The thing is, most of the actors using the podium are voicing opinions that enrage the conservative right, because these ideas are, well, good for the world at large and not just a select few. The people getting offended by the awards ceremony – and celebrity causes in general, believe that actors should just keep their trap shut and act, because they’re nothing more than entertainment fodder for the audience and have no real presence in the world.

The days of actors being on a leash are gone. This speaks to the good and the bad. Because the same social changes that allow actors to use the Oscar stage to speak out against human rights abuses and animal cruelty also allow James Woods to air conspiracy theories and vile tirades against women on Twitter. Of course, in the classic Hollywood film group I mentioned, the latter is applauded, and the former is reviled.

Spoiler Alert

When is a movie old enough that you can discuss it in-depth without it being considered “spoilers?” 5 years, 10 years, 75 years?

I belong to a classic Hollywood movie group and someone was discussing the film The Strange Love of Martha Ivers. It’s 75 years old.  A person commented that both leads die in the end and several – not one or two, but several – people got all upset and were chastising the person for spoiling the movie.  No spoilers!  But good grief, it’s a 75-year-old film!  What about Romeo and Juliet?  People know how that one turned out. Is it a spoiler to discuss it?

A friend of mine had a fight with her boyfriend because she “ruined” Titanic. Yeah, the one with Leonardo DiCaprio… by simply saying, “it’s sad when the ship sinks in the end.” Apparently, he didn’t know the ship sank at the end. And didn’t take the news well, either. In my opinion, for movies based on history, or true stories, can you really spoil them? I hate to tell you, but Bonnie and Clyde die at the end. That airplane filled with Uruguay’s Rugby team crashes in the Andes mountains, and they start eating each other to survive. I’m sorry, did I ruin the movie? Well, it was all over the news for weeks in 1993. Not to mention, it’s a piece of history.

Let’s say it wasn’t a movie of any historical significance, then how long do you wait? Whether we like it or not, I think for newer blockbuster movies, you have about a month after the movie premieres before it will be all over social media. And that goes for t.v. shows as well. For example, the AMC’s the Walking Dead. Fantastic show from what I hear. But if you happen to miss an episode, don’t even think about logging onto Facebook or Instagram the next morning. Hell, don’t even check the news. Some of the deaths of some of the major characters were listed right on the front of Yahoo News with clickbait titles like, “Walking Dead kills off another original cast member.” I’ve never watched the show but can tell you some major plot points just because it’s impossible to avoid. Game of Thrones was another one that was spoiler heavy, and yet another show I know a lot about simply from seeing unsolicited posts online.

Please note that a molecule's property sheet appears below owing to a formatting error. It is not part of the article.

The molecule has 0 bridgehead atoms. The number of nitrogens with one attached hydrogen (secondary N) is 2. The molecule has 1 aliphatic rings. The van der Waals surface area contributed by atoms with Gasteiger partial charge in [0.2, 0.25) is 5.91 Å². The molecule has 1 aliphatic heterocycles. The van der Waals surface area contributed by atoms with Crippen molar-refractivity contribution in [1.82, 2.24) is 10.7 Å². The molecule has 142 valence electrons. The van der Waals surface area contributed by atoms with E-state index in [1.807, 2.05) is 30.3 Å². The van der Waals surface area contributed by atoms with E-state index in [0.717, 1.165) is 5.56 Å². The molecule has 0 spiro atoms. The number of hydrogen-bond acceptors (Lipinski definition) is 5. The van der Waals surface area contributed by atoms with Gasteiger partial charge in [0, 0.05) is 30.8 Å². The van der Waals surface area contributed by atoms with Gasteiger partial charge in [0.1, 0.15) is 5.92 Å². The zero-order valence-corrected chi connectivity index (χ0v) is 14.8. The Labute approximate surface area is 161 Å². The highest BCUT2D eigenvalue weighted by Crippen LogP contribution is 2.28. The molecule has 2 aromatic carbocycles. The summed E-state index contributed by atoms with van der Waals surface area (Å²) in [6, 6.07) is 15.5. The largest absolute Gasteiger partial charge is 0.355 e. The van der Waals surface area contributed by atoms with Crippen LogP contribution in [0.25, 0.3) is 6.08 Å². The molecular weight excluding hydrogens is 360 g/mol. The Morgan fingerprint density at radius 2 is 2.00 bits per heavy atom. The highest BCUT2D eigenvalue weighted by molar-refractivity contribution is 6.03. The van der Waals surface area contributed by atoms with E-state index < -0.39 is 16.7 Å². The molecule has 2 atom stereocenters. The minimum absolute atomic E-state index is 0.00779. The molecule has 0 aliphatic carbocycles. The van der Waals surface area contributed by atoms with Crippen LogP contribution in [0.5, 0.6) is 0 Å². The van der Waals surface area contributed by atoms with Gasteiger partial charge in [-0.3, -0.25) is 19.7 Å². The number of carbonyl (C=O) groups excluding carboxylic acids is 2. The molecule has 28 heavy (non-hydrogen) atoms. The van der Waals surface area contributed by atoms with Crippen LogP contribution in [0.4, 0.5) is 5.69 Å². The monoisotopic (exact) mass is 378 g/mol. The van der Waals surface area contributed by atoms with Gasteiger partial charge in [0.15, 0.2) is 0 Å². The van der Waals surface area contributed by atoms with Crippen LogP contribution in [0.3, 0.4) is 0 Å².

But yeah, back on the topic of having a short window before movie spoilers run rampant. Are you into Marvel movies? Star Wars?  Hell, people were yelling out spoilers while in line to watch some of the latest movies. That’s going a bit far, if you ask me. What can I say? People are assholes. But if you still haven’t seen that popular Marvel movie that premiered a month or two ago, and you log onto social media, that’s sort of  asking for spoilers.

Personal conversations are different. People should keep endings and major plot twists to themselves when talking to someone who might not have seen a movie yet. Unless you’re the type of person who likes spoilers, I never spill the beans on newer movies because ruining someone else’s enjoyment is just a jerk thing to do. But there should be a time limit to these things. I mean, once you hit a certain age, if you haven’t seen at least a few of the classics, that’s on you, not me. Most of my banter is pulled from old movies and books and sometimes spoilers just slip out. I can’t help it if you don’t know the bad witch dies in The Wizard of Oz or that Clarence gets his wings.